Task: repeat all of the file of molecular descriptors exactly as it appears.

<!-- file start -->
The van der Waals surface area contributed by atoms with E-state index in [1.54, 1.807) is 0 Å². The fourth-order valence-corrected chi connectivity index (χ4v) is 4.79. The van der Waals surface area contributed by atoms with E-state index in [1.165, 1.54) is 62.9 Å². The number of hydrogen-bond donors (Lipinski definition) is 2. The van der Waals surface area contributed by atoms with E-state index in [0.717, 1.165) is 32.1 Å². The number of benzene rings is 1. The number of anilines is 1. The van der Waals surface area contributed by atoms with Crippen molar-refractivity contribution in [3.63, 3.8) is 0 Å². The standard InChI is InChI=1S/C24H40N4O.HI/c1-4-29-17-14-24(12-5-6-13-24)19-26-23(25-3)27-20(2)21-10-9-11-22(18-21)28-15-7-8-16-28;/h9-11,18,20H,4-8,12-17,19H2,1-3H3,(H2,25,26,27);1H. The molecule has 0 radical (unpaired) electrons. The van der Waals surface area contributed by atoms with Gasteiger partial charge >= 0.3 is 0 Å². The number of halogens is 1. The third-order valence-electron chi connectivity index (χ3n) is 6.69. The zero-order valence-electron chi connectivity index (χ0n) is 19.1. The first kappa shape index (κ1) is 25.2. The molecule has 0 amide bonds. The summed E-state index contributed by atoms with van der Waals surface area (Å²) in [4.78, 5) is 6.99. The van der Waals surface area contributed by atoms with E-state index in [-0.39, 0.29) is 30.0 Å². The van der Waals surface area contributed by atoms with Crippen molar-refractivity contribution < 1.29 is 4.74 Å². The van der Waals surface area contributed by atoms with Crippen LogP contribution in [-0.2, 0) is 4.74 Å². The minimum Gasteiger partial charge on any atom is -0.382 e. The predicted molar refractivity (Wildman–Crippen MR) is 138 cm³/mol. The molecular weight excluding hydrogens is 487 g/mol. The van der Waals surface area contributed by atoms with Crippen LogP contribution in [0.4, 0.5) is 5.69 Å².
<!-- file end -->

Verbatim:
The van der Waals surface area contributed by atoms with E-state index in [1.54, 1.807) is 0 Å². The fourth-order valence-corrected chi connectivity index (χ4v) is 4.79. The van der Waals surface area contributed by atoms with E-state index in [1.165, 1.54) is 62.9 Å². The number of hydrogen-bond donors (Lipinski definition) is 2. The van der Waals surface area contributed by atoms with E-state index in [0.717, 1.165) is 32.1 Å². The number of benzene rings is 1. The number of anilines is 1. The van der Waals surface area contributed by atoms with Crippen molar-refractivity contribution in [3.63, 3.8) is 0 Å². The standard InChI is InChI=1S/C24H40N4O.HI/c1-4-29-17-14-24(12-5-6-13-24)19-26-23(25-3)27-20(2)21-10-9-11-22(18-21)28-15-7-8-16-28;/h9-11,18,20H,4-8,12-17,19H2,1-3H3,(H2,25,26,27);1H. The molecule has 0 radical (unpaired) electrons. The van der Waals surface area contributed by atoms with Gasteiger partial charge >= 0.3 is 0 Å². The number of halogens is 1. The third-order valence-electron chi connectivity index (χ3n) is 6.69. The zero-order valence-electron chi connectivity index (χ0n) is 19.1. The first kappa shape index (κ1) is 25.2. The molecule has 0 amide bonds. The summed E-state index contributed by atoms with van der Waals surface area (Å²) in [4.78, 5) is 6.99. The van der Waals surface area contributed by atoms with E-state index in [-0.39, 0.29) is 30.0 Å². The van der Waals surface area contributed by atoms with Crippen molar-refractivity contribution < 1.29 is 4.74 Å². The van der Waals surface area contributed by atoms with Crippen LogP contribution in [-0.2, 0) is 4.74 Å². The minimum Gasteiger partial charge on any atom is -0.382 e. The predicted molar refractivity (Wildman–Crippen MR) is 138 cm³/mol. The molecular weight excluding hydrogens is 487 g/mol. The van der Waals surface area contributed by atoms with Crippen LogP contribution in [0.4, 0.5) is 5.69 Å².